The American president-elect’s contempt for women he finds unappealing is by now pretty well known. “Fat. Pig. Dog. Slob. Disgusting animal. These are just some of the names that Donald Trump has called women over the years.” But Trump’s fat shaming is not completely gender biased. As the typical image of the computer geek is male, many assumed that the anonymous hypothetical “400-pound hacker,” who Trump said might have released emails from the Democratic National Committee, was also male. Observations that Trump himself is fat – perhaps “too fat to be president” – as well as seemingly ignorant, merely generated predictable charges of hypocrisy and exercises in reverse fat-shaming. The cable television channel Comedy Central even offered an election day diversion for bored netizens. To play “How Fat Can You Make Donald Trump?” one need simply scroll down the page as cartoonish images of the candidate grow steadily larger until he finally explodes.

"Trump, the Statue: The Emperor Has No Balls", photo of a Trump statue in the Castro, San Francisco, photo by davitydave, via Flickr, CC BY-NC 2.0 (

“Trump, the Statue: The Emperor Has No Balls”, photo of a Trump statue in the Castro, San Francisco, photo by davitydave, via Flickr, CC BY-NC 2.0

All this tit-for-tat about fat keeps the focus on the relevant issues of how corpulence relates to physical appearance. Yet the Trump campaign and subsequent election has activated other dimensions of global fat stereotyping that are not reducible to health or appearance. Witness the brief but nasty election night Twitterstorm sparked by Laurence Nardon of the Brussels-based Institut français des relations internationals. “This vote epitomizes the obese white male living in the suburbs of Detroit” [Ce vote, c’est l’image du mal[e] blanc obèse qui habite dans la banlieue de Détroit]. The Francophone reaction was swift and angry. While it is difficult to discern the political perspectives of these netizens, many of their comments and/or profile images and emoticons suggested nationalist and religious leanings. Allegations of leftist racism and intellectual snobbism were among the most common responses, sometimes delivered with more conventional racist sentiments than those supposedly manifested by Nardon. One self-professed “nationalist, patriot, of the extreme right” tweeted that “[t]his class contempt epitomizes a racist, sexist and ugly female bobo who lives in her Parisian cocoon.”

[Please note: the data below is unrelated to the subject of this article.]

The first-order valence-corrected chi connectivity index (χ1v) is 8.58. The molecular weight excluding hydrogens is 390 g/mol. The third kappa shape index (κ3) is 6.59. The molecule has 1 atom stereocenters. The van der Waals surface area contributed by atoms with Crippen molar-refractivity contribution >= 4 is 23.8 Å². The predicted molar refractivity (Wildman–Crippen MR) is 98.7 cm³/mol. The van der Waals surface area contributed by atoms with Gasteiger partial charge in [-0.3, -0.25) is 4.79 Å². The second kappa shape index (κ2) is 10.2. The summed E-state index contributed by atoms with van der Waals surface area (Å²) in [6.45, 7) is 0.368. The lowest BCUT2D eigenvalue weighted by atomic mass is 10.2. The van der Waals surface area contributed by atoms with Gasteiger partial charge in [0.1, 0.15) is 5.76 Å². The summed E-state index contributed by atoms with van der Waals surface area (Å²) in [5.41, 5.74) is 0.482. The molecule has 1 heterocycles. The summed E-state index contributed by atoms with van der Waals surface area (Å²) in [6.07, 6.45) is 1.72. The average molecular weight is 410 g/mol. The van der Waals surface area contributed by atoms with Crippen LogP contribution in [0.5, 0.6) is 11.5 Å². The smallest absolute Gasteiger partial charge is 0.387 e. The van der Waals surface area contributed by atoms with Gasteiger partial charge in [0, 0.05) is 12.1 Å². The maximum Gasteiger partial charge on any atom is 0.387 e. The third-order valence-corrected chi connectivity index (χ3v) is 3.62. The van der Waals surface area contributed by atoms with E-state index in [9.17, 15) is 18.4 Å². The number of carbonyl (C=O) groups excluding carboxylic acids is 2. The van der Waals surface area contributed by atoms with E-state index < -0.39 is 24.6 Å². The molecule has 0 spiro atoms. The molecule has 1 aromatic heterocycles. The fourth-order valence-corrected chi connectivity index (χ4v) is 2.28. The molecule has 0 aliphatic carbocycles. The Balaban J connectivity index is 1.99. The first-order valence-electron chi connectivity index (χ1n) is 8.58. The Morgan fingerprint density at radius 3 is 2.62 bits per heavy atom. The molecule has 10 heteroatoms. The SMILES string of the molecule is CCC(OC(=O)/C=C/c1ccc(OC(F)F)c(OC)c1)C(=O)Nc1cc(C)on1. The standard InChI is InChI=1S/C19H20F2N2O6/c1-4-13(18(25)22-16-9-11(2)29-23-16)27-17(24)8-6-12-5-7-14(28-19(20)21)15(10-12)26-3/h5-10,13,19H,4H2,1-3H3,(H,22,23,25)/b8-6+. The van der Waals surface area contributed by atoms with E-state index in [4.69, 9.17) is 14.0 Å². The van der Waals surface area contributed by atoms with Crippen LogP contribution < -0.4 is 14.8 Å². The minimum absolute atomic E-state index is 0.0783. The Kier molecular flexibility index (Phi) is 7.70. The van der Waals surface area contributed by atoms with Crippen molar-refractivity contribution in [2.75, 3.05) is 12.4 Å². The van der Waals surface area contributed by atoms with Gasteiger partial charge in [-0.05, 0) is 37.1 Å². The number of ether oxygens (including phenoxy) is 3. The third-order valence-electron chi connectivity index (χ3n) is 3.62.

Through her hyperbolic and unnecessary tweet, Nardon conjured the figure of the “Fat American” – an enduring staple of global media depictions of the United States – that many would recognize, even if they might guiltily recoil from whatever visceral satisfactions it affords. Unlike actual fat people who are often subjected to ridicule and discrimination – and who are often viewed as “victims” of unhealthy environments – the Fat American rarely elicits sympathy. Rather, often garish images of the Fat American transpose prejudices about ordinary fat people to a global level where – being identified with a target that seems to “deserve” it – they can be expressed with apparent impunity. Far from being an exclusively overseas phenomenon, the Fat American circulates within the United States as well, and is often trotted out as a commentary on the “bloated” federal government, “lazy” welfare recipients, or the idleness and ignorance of consumers and voters. “Fat” is not simply a rude comment to make about someone’s appearance, but a loaded concept that defines divisions between America and the world as well as among Americans themselves.

Nardon’s tweet is thus worth unpacking. Numerous respondents insisted that African-Americans are fatter than whites, perhaps referencing the favored right-wing trope of the fat and lazy welfare recipient. Yet in political cartoons depicting the Fat American, this figure is almost uniformly white, oftentimes male, bringing into sharper focus the figure that crossed Nardon’s mind before it demanded expression on social media. But also relevant is Nardon’s implied connection between fatness and ignorance. “You forgot to specify that these white males have no [university] diplomas!” fumed one of her respondents, knowing full well that she didn’t really need to. In addition to connotations of gluttony and lack of exercise, fatness has historically been connected to images of cognitive thickness, ignorance and folly.  Such qualities are implicit in Nardon’s knee-jerk depiction of the typical Trump voter, but explicit in overseas depictions of the United States as a “big, fat, stupid nation” populated by people characterized as “fat, stupid, greedy, classless bastards” or “stupid, fat, [and] arrogant.” Nardon’s tweet fits broadly into French perceptions of Americans as well.

There is a background to all of this. Historically speaking, the Fat American condenses a number of figures that have circulated in the Western imagination, with the “fat capitalist” and “parasitical Jew” serving as obvious antecedents. In European eyes the United States has often represented the worst excesses of the powerful and predatory businessman, whose girth embodied the ability to “devour” or “feed” upon others. At the same time, the Fat American’s body – much like the influence of the nation itself – seems to expand as a byproduct of his (less often her) consumption. Rarely viewed overseas as a marginal or subordinated character on the world stage, then, “America” is commonly depicted as a devouring and dominating force as well as the harbinger of troubling new norms, projecting “scenes of a possible European future.” From this perspective the Fat American is a global villain rather than a victim.